It’s almost game time. Here are some final thoughts about how the game between Kentucky and Georgia could play out Saturday in Athens:
100 x 2
I suspect two players will rush for more than 100 yards in Athens. What are the chances of one being a Kentucky runner?
Georgia is almost guaranteed to have one. The Bulldogs in six games against Kentucky in the Mark Stoops era have piled up no fewer than 215 rushing yards in each, and have gone for 300 or more on four occasions. They’ve had a 100-yard rusher in all six of those meetings, and last year — when they racked up 340 yards against a Kentucky squad that would finish 10-3 — had two.
Georgia star D’Andre Swift is most likely to top 100 yards for the seventh time in his career. The junior has amassed 573 yards on 89 carries this season and could be among the first few running backs taken in next year’s NFL Draft. Swift last year posted a then-career high 156 yards on 16 carries at Kentucky (he topped that with 186 yards on 17 carries the next week against Auburn).
Brian Herrien, who last week dealt with back spasms and didn’t touch the ball against South Carolina, had a career-best 88 yards on 11 carries at Tennessee two Saturdays ago. He could be a threat to give Georgia two finishers in triple digits. Redshirt freshman Zamir White, formerly a top-10 recruit, has played in five games this year and had a career-high 12 carries in Herrien’s absence last week.
UK’s ground game in these meetings has been less-than-optimal under Stoops. The Cats have topped 100 yards as a team just three times — 2014, 2016 and 2017 — and once climbed above 200 yards (2014). Only Boom Williams (2014) and Benny Snell (2016) have cracked the 100-yard mark for Kentucky under Stoops; Snell’s performance came in the closest Georgia defeat in that span, 27-24.
I’ll give UK the benefit of the doubt and say it gets a 100-yard guy, assuming one among the Lynn Bowden-A.J. Rose-Kavosiey Smoke trio can break off at least one big burst.
Whether it’s because of a true dual-quarterback design, the game’s out of hand early and the staff wants to see where Smith is at for an extended period before Missouri or — the absolute worst-case scenario — their hand is forced due to a Bowden injury, I think Smith gets on the field at Georgia.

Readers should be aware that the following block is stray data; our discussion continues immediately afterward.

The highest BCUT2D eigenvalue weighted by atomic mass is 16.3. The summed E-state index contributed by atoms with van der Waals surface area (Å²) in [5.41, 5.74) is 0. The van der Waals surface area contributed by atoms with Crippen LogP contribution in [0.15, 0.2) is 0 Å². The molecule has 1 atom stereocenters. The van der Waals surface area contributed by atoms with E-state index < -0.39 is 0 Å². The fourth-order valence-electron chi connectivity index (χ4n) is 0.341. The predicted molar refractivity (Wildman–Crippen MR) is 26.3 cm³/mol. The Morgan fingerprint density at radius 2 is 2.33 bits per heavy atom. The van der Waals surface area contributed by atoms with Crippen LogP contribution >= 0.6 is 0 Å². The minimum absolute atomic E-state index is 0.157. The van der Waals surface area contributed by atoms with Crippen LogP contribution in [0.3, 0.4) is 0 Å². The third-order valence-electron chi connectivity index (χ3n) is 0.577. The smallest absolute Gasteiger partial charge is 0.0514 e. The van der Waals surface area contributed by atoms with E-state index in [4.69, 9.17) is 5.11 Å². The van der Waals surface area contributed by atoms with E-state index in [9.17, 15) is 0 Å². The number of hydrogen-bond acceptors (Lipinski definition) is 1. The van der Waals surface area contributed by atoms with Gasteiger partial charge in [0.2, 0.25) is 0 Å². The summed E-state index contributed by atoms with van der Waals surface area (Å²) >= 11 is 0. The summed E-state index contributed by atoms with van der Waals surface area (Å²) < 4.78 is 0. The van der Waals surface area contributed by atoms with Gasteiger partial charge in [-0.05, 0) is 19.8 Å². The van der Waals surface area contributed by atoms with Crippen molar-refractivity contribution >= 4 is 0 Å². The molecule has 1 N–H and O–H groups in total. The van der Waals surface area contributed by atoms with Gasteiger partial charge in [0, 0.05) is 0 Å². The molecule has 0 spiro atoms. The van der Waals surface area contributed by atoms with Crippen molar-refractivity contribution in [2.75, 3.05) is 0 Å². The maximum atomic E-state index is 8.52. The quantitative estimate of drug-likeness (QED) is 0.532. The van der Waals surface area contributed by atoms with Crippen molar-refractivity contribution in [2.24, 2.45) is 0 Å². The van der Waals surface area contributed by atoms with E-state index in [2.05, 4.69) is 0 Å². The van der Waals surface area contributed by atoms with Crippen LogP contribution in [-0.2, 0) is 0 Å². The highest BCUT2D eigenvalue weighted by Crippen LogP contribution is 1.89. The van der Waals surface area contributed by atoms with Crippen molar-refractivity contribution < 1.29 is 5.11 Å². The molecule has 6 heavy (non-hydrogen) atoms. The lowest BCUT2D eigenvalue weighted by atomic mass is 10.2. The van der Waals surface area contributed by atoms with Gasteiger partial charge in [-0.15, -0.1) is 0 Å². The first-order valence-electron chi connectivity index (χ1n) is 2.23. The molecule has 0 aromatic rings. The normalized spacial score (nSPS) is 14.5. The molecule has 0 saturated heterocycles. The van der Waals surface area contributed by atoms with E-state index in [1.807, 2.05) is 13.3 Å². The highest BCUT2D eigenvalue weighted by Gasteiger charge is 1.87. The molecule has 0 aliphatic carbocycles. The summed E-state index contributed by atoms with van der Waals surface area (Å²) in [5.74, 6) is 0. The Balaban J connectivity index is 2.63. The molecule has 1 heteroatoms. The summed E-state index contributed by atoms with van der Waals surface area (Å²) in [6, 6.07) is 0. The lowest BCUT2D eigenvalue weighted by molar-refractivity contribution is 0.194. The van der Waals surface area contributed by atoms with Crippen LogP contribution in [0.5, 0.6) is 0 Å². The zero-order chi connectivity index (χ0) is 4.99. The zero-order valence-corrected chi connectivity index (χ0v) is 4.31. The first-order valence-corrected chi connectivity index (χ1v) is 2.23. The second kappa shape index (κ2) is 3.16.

Co-offensive coordinator Eddie Gran said Tuesday that both Bowden and Smith are ready to go at full speed.
“It’s really a good situation for us,” Gran said. “ ... I thought (Smith) came out and practiced well and his reads were really good. He threw the ball well, you could see some zip on the ball for the first time. So the time off has really helped.”
Georgia probably less than any other team left on Kentucky’s schedule cares about whom the Cats have under center; it’s more concerned about addressing the interceptions, missed assignments and errant field-goal tries that aided in it coming up empty on 11 of its 15 possessions against South Carolina.
The Bulldogs didn’t sack a South Carolina quarterback last week but hurried them 17 times, matching its total against Arkansas State (their high this year twice was 25, against Murray State and Tennessee). Whomever is under center will need to make snap decisions with frequency to keep the offense humming, and will probably need some help from the defense in the scoring department: South Carolina put up less than 300 yards in Athens last week but used an interception return TD to earn the upset.
Kentucky ranks 11th in the SEC at 384.3 yards per game, right behind the Gamecocks.
“We haven’t been a rolling ball of butcher knives,” Gran said. “We’re trying to improve and get better each and every day. We got a little bit better last week and we’re gonna have to get a lot better this week.”
Wet ‘n’ wild
The weather could be optimal for running the ball and havoc ensuing. Saturday’s forecast calls for temperatures in the 50s and lots of rain.
With that in mind, it’s easier to suggest something unorthodox or wacky happens: a defensive back slips after misreading a receiver’s route and attempting to cut back; a team goes for it early on fourth-and-2 in the red zone rather than settling for a field goal; a handoff is fumbled, recovered by a defensive tackle and returned for a TD.
“It’s the same for both (teams),” Stoops said Thursday. “You’ve just got to deal with it the best you can. Obviously, I think everybody knows it comes down to turnovers if it’s really coming down. So you’ve just got to protect the ball the best you can.”
Georgia 38, Kentucky 14: Between its demonstrated ability to dominate football games and the extra motivation it now has to not blow another one in 2019, No. 10 Georgia is not going to sleepwalk against a UK team that, on its best night, would have a chance. Kentucky is coming off its most impressive showing since the middle part of the Florida game and for the first time this year showed resolve in the face of adversity. I’d take the Wildcats to cover the spread in Vegas, but it’s tough to foresee a victory.